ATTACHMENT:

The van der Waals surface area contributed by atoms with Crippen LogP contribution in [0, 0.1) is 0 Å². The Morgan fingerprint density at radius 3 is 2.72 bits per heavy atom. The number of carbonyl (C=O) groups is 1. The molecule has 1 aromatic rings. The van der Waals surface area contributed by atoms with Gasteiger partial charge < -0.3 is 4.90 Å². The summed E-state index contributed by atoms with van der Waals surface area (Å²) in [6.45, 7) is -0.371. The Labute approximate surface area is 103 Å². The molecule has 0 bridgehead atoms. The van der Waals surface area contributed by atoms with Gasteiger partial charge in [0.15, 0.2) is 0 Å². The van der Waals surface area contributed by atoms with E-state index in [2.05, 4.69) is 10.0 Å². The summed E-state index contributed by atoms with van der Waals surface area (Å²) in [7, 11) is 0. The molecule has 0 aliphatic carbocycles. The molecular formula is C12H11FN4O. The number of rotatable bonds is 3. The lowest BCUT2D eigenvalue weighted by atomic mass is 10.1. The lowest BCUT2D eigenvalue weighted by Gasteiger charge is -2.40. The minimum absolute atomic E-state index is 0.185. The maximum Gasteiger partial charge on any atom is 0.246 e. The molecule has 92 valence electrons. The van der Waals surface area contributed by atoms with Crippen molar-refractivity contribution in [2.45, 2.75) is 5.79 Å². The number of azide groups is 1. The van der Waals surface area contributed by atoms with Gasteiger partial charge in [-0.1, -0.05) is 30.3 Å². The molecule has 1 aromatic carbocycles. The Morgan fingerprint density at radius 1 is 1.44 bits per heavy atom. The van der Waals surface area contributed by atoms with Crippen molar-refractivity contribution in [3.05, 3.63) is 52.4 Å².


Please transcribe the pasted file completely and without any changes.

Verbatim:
The van der Waals surface area contributed by atoms with Crippen LogP contribution in [0, 0.1) is 0 Å². The Morgan fingerprint density at radius 3 is 2.72 bits per heavy atom. The number of carbonyl (C=O) groups is 1. The molecule has 1 aromatic rings. The van der Waals surface area contributed by atoms with Gasteiger partial charge < -0.3 is 4.90 Å². The summed E-state index contributed by atoms with van der Waals surface area (Å²) in [6.45, 7) is -0.371. The Labute approximate surface area is 103 Å². The molecule has 0 bridgehead atoms. The van der Waals surface area contributed by atoms with Gasteiger partial charge in [0.15, 0.2) is 0 Å². The van der Waals surface area contributed by atoms with E-state index in [2.05, 4.69) is 10.0 Å². The summed E-state index contributed by atoms with van der Waals surface area (Å²) in [7, 11) is 0. The molecule has 0 aliphatic carbocycles. The molecular formula is C12H11FN4O. The number of rotatable bonds is 3. The lowest BCUT2D eigenvalue weighted by atomic mass is 10.1. The lowest BCUT2D eigenvalue weighted by Gasteiger charge is -2.40. The minimum absolute atomic E-state index is 0.185. The maximum Gasteiger partial charge on any atom is 0.246 e. The molecule has 92 valence electrons. The van der Waals surface area contributed by atoms with Crippen molar-refractivity contribution in [2.45, 2.75) is 5.79 Å². The number of azide groups is 1. The van der Waals surface area contributed by atoms with Gasteiger partial charge in [-0.1, -0.05) is 30.3 Å². The molecule has 1 aromatic carbocycles. The Morgan fingerprint density at radius 1 is 1.44 bits per heavy atom. The van der Waals surface area contributed by atoms with Crippen molar-refractivity contribution in [3.05, 3.63) is 52.4 Å².